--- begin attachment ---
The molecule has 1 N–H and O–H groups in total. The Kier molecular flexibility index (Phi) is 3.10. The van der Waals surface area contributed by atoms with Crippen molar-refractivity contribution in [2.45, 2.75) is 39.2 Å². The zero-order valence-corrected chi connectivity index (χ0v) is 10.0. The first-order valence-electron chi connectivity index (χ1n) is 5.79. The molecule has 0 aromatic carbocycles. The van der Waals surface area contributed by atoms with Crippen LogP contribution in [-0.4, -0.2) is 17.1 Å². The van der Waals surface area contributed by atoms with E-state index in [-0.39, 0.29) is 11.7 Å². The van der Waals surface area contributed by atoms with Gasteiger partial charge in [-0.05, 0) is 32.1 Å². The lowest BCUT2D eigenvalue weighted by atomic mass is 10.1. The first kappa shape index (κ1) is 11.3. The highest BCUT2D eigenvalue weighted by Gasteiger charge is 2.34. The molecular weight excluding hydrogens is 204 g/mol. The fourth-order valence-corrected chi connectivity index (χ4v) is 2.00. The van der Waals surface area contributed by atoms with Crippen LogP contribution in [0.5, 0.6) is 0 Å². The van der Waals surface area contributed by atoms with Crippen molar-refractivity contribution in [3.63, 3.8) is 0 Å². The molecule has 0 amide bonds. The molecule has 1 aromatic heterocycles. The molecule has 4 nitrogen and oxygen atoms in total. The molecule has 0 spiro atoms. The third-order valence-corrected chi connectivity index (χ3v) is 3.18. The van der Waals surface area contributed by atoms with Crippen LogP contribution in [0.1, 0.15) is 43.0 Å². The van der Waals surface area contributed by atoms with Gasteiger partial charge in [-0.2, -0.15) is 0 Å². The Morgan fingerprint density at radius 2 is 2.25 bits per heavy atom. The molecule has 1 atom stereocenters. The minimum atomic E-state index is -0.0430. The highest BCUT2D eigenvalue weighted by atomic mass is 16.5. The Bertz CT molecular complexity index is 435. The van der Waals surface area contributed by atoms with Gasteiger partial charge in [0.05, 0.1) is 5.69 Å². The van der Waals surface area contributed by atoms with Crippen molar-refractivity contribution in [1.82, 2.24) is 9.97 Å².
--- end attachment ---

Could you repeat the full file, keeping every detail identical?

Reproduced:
The molecule has 1 N–H and O–H groups in total. The Kier molecular flexibility index (Phi) is 3.10. The van der Waals surface area contributed by atoms with Crippen molar-refractivity contribution in [2.45, 2.75) is 39.2 Å². The zero-order valence-corrected chi connectivity index (χ0v) is 10.0. The first-order valence-electron chi connectivity index (χ1n) is 5.79. The molecule has 0 aromatic carbocycles. The van der Waals surface area contributed by atoms with Crippen LogP contribution in [-0.4, -0.2) is 17.1 Å². The van der Waals surface area contributed by atoms with E-state index in [-0.39, 0.29) is 11.7 Å². The van der Waals surface area contributed by atoms with Gasteiger partial charge in [-0.05, 0) is 32.1 Å². The lowest BCUT2D eigenvalue weighted by atomic mass is 10.1. The first kappa shape index (κ1) is 11.3. The highest BCUT2D eigenvalue weighted by Gasteiger charge is 2.34. The molecular weight excluding hydrogens is 204 g/mol. The fourth-order valence-corrected chi connectivity index (χ4v) is 2.00. The van der Waals surface area contributed by atoms with Crippen LogP contribution in [0.5, 0.6) is 0 Å². The van der Waals surface area contributed by atoms with Crippen molar-refractivity contribution in [3.63, 3.8) is 0 Å². The molecule has 0 amide bonds. The molecule has 1 aromatic heterocycles. The molecule has 4 nitrogen and oxygen atoms in total. The molecule has 0 spiro atoms. The third-order valence-corrected chi connectivity index (χ3v) is 3.18. The van der Waals surface area contributed by atoms with Crippen LogP contribution in [0.1, 0.15) is 43.0 Å². The van der Waals surface area contributed by atoms with Gasteiger partial charge in [-0.2, -0.15) is 0 Å². The Morgan fingerprint density at radius 2 is 2.25 bits per heavy atom. The molecule has 1 atom stereocenters. The minimum atomic E-state index is -0.0430. The highest BCUT2D eigenvalue weighted by atomic mass is 16.5. The Bertz CT molecular complexity index is 435. The van der Waals surface area contributed by atoms with Gasteiger partial charge in [0.05, 0.1) is 5.69 Å². The van der Waals surface area contributed by atoms with Crippen molar-refractivity contribution in [1.82, 2.24) is 9.97 Å².